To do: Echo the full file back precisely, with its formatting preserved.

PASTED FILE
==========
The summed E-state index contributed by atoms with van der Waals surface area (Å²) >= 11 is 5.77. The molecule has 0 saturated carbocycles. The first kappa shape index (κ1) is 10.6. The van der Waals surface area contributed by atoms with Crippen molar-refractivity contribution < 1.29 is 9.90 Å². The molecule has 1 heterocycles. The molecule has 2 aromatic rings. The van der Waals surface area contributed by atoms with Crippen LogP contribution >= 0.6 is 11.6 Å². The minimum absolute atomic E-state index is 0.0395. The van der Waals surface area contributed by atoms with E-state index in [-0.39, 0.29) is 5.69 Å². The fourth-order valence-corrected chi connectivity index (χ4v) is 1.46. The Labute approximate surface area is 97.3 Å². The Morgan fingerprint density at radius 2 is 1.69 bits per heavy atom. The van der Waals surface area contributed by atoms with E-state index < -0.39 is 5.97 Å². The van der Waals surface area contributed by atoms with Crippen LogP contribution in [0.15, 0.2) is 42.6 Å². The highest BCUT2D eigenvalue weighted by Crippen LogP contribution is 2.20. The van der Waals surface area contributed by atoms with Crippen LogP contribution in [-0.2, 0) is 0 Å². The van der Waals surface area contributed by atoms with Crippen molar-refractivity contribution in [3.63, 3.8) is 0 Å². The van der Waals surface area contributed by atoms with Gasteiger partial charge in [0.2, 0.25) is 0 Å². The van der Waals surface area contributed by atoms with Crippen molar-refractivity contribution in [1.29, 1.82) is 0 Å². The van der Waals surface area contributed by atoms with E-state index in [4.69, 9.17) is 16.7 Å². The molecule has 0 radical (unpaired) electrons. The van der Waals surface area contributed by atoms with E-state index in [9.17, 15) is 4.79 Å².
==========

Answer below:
The summed E-state index contributed by atoms with van der Waals surface area (Å²) >= 11 is 5.77. The molecule has 0 saturated carbocycles. The first kappa shape index (κ1) is 10.6. The van der Waals surface area contributed by atoms with Crippen molar-refractivity contribution < 1.29 is 9.90 Å². The molecule has 1 heterocycles. The molecule has 2 aromatic rings. The van der Waals surface area contributed by atoms with Crippen LogP contribution >= 0.6 is 11.6 Å². The minimum absolute atomic E-state index is 0.0395. The van der Waals surface area contributed by atoms with E-state index in [-0.39, 0.29) is 5.69 Å². The fourth-order valence-corrected chi connectivity index (χ4v) is 1.46. The Labute approximate surface area is 97.3 Å². The Morgan fingerprint density at radius 2 is 1.69 bits per heavy atom. The van der Waals surface area contributed by atoms with E-state index < -0.39 is 5.97 Å². The van der Waals surface area contributed by atoms with Crippen LogP contribution in [0.15, 0.2) is 42.6 Å². The highest BCUT2D eigenvalue weighted by Crippen LogP contribution is 2.20. The van der Waals surface area contributed by atoms with Crippen LogP contribution in [-0.2, 0) is 0 Å². The van der Waals surface area contributed by atoms with Crippen molar-refractivity contribution in [3.63, 3.8) is 0 Å². The van der Waals surface area contributed by atoms with Gasteiger partial charge in [0.2, 0.25) is 0 Å². The van der Waals surface area contributed by atoms with Crippen molar-refractivity contribution in [1.29, 1.82) is 0 Å². The van der Waals surface area contributed by atoms with E-state index in [4.69, 9.17) is 16.7 Å². The molecule has 0 radical (unpaired) electrons. The van der Waals surface area contributed by atoms with E-state index in [9.17, 15) is 4.79 Å².